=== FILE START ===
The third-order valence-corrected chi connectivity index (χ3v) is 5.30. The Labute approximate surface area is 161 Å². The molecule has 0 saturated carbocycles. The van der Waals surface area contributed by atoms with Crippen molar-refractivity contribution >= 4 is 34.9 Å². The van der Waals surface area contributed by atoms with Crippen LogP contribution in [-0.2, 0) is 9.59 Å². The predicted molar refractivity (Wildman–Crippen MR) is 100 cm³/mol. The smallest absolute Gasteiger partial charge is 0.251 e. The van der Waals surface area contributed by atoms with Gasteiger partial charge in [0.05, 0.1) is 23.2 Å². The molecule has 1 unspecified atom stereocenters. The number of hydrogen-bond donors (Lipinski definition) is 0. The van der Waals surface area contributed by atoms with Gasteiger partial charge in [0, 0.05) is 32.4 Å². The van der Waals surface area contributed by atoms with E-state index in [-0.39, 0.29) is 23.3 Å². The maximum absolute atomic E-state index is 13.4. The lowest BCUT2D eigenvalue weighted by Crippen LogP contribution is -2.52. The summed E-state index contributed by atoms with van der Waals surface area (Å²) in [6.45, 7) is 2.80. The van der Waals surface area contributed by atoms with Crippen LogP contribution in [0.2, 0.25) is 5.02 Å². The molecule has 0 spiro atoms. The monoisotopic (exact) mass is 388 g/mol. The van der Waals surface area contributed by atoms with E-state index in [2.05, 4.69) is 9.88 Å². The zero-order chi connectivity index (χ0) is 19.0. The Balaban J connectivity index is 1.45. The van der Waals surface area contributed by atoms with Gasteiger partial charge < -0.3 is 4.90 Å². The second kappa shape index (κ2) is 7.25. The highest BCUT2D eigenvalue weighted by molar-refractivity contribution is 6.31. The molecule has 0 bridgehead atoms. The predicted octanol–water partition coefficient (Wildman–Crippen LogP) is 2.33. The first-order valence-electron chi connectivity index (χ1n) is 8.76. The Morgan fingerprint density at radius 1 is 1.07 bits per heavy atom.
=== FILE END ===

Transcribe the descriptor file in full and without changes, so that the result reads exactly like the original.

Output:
The third-order valence-corrected chi connectivity index (χ3v) is 5.30. The Labute approximate surface area is 161 Å². The molecule has 0 saturated carbocycles. The van der Waals surface area contributed by atoms with Crippen molar-refractivity contribution >= 4 is 34.9 Å². The van der Waals surface area contributed by atoms with Crippen LogP contribution in [-0.2, 0) is 9.59 Å². The predicted molar refractivity (Wildman–Crippen MR) is 100 cm³/mol. The smallest absolute Gasteiger partial charge is 0.251 e. The van der Waals surface area contributed by atoms with Gasteiger partial charge in [0.05, 0.1) is 23.2 Å². The molecule has 1 unspecified atom stereocenters. The number of hydrogen-bond donors (Lipinski definition) is 0. The van der Waals surface area contributed by atoms with Gasteiger partial charge in [0, 0.05) is 32.4 Å². The van der Waals surface area contributed by atoms with E-state index in [-0.39, 0.29) is 23.3 Å². The maximum absolute atomic E-state index is 13.4. The lowest BCUT2D eigenvalue weighted by Crippen LogP contribution is -2.52. The summed E-state index contributed by atoms with van der Waals surface area (Å²) in [6.45, 7) is 2.80. The van der Waals surface area contributed by atoms with Crippen LogP contribution in [0.2, 0.25) is 5.02 Å². The molecule has 0 spiro atoms. The monoisotopic (exact) mass is 388 g/mol. The van der Waals surface area contributed by atoms with E-state index in [2.05, 4.69) is 9.88 Å². The zero-order chi connectivity index (χ0) is 19.0. The Balaban J connectivity index is 1.45. The van der Waals surface area contributed by atoms with Gasteiger partial charge < -0.3 is 4.90 Å². The second kappa shape index (κ2) is 7.25. The highest BCUT2D eigenvalue weighted by molar-refractivity contribution is 6.31. The molecule has 0 bridgehead atoms. The predicted octanol–water partition coefficient (Wildman–Crippen LogP) is 2.33. The first-order valence-electron chi connectivity index (χ1n) is 8.76. The Morgan fingerprint density at radius 1 is 1.07 bits per heavy atom.